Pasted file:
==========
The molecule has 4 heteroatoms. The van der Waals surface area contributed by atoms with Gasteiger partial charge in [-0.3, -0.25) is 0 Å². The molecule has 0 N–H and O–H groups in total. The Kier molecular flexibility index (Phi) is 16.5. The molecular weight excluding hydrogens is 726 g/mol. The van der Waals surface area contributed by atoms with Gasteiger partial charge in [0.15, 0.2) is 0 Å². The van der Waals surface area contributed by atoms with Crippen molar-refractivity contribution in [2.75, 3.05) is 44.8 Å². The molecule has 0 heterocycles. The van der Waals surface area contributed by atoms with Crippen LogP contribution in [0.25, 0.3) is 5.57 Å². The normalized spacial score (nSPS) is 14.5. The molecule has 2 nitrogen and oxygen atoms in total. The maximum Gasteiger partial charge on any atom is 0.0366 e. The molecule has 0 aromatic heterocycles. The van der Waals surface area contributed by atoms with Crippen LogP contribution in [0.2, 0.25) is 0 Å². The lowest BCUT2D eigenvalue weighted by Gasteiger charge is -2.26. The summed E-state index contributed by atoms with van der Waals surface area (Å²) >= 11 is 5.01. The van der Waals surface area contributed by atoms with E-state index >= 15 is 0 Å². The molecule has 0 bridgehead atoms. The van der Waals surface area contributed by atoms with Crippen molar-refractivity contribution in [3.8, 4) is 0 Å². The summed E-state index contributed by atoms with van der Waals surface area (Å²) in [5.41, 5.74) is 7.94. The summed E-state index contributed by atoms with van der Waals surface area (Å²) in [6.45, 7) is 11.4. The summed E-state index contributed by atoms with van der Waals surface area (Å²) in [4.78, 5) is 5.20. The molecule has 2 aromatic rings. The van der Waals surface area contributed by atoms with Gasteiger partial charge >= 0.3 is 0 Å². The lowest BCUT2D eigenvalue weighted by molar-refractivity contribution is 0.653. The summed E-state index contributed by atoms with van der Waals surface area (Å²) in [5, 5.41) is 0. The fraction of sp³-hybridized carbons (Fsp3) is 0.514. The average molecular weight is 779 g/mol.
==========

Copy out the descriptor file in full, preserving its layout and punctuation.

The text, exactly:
The molecule has 4 heteroatoms. The van der Waals surface area contributed by atoms with Gasteiger partial charge in [-0.3, -0.25) is 0 Å². The molecule has 0 N–H and O–H groups in total. The Kier molecular flexibility index (Phi) is 16.5. The molecular weight excluding hydrogens is 726 g/mol. The van der Waals surface area contributed by atoms with Gasteiger partial charge in [0.15, 0.2) is 0 Å². The van der Waals surface area contributed by atoms with Crippen molar-refractivity contribution in [2.75, 3.05) is 44.8 Å². The molecule has 0 heterocycles. The van der Waals surface area contributed by atoms with Crippen LogP contribution in [0.25, 0.3) is 5.57 Å². The normalized spacial score (nSPS) is 14.5. The molecule has 2 nitrogen and oxygen atoms in total. The maximum Gasteiger partial charge on any atom is 0.0366 e. The molecule has 0 aromatic heterocycles. The van der Waals surface area contributed by atoms with Crippen LogP contribution in [0.2, 0.25) is 0 Å². The lowest BCUT2D eigenvalue weighted by Gasteiger charge is -2.26. The summed E-state index contributed by atoms with van der Waals surface area (Å²) >= 11 is 5.01. The van der Waals surface area contributed by atoms with E-state index >= 15 is 0 Å². The molecule has 0 bridgehead atoms. The van der Waals surface area contributed by atoms with Crippen molar-refractivity contribution in [3.8, 4) is 0 Å². The summed E-state index contributed by atoms with van der Waals surface area (Å²) in [5.41, 5.74) is 7.94. The summed E-state index contributed by atoms with van der Waals surface area (Å²) in [6.45, 7) is 11.4. The summed E-state index contributed by atoms with van der Waals surface area (Å²) in [4.78, 5) is 5.20. The molecule has 2 aromatic rings. The van der Waals surface area contributed by atoms with Gasteiger partial charge >= 0.3 is 0 Å². The lowest BCUT2D eigenvalue weighted by molar-refractivity contribution is 0.653. The summed E-state index contributed by atoms with van der Waals surface area (Å²) in [5, 5.41) is 0. The fraction of sp³-hybridized carbons (Fsp3) is 0.514. The average molecular weight is 779 g/mol.